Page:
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Modern media Arabic: a study of word frequency in world affairs and sports sections in Arabic newspapers

Abdul Razak, Zainur Rijal (2011)
Ph.D. thesis, University of Birmingham.

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Abstract

This study examines language style of Arabic newspapers particularly in the world affairs and sport sections, using the word frequency analysis. The study is divided into seven chapters. The first chapter mainly focuses on background and aims of the study, while review of previous studies is presented in the second chapter. Chapter Three discusses Modern Standard Arabic (MSA), the selected newspapers and the chosen sections. Chapter Four concerns on the methodology applied in the study. Analysis of the language style is presented in Chapter five and followed by findings which are discussed in Chapter Six. The final chapter provides summary, conclusion and suggestions for further research.

The study employed a self-constructed method in corpus building. A total of 30 articles (world affairs and sports) from seven Arabic newspapers were collected from the official online websites mostly in November 2007. Five of the newspapers are published in Arab countries and one in both the United Kingdom and Australia. The Wordsmith version 5.0 was used in analyzing the corpus data. Both descriptive and inferential statistics were employed to analyse word frequency list in both categories, while the Likelihood ratio test was applied in the comparison analysis.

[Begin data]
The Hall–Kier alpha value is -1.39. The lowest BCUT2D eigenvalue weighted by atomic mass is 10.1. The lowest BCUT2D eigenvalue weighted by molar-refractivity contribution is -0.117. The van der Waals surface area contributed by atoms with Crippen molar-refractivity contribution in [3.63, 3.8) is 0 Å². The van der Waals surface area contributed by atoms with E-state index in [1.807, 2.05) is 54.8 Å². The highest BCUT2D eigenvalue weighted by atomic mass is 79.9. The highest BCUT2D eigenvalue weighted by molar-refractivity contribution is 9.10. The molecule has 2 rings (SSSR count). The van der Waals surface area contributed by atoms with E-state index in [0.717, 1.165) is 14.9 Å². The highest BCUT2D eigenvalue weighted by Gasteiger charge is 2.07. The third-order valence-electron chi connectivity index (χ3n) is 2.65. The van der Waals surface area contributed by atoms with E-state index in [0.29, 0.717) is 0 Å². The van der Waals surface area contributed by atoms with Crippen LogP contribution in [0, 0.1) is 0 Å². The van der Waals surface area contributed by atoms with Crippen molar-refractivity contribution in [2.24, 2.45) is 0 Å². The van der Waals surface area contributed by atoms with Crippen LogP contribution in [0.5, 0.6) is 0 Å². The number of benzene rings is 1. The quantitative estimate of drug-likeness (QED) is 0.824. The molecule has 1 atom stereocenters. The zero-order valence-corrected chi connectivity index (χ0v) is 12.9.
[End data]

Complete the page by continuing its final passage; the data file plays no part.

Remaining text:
Findings revealed that most high frequency words have close relationship to their respective categories especially in the use of nouns. Slight differences were identified in terms of word spelling, loan word, verb transitivity and phrase amongst the newspapers published in different countries s. It is also proven that there is a tendency in MSA to practice new features in news writing which is different from the well known Arabic grammar, i.e, verb and subject agreement in gender. Different newspapers have also demonstrated their own focus in news reporting, and sports section is found to use more specific words than world affairs section.

Type of Work:Ph.D. thesis.
Supervisor(s):Elashiry, Muhammad
School/Faculty:Colleges (2008 onwards) > College of Arts & Law
Department:School of Philosophy, Theology and Religion, Department of Theology and Religion
Subjects:BL Religion
P Philology. Linguistics
PJ Semitic
Institution:University of Birmingham
ID Code:2882
This unpublished thesis/dissertation is copyright of the author and/or third parties. The intellectual property rights of the author or third parties in respect of this work are as defined by The Copyright Designs and Patents Act 1988 or as modified by any successor legislation. Any use made of information contained in this thesis/dissertation must be in accordance with that legislation and must be properly acknowledged. Further distribution or reproduction in any format is prohibited without the permission of the copyright holder.
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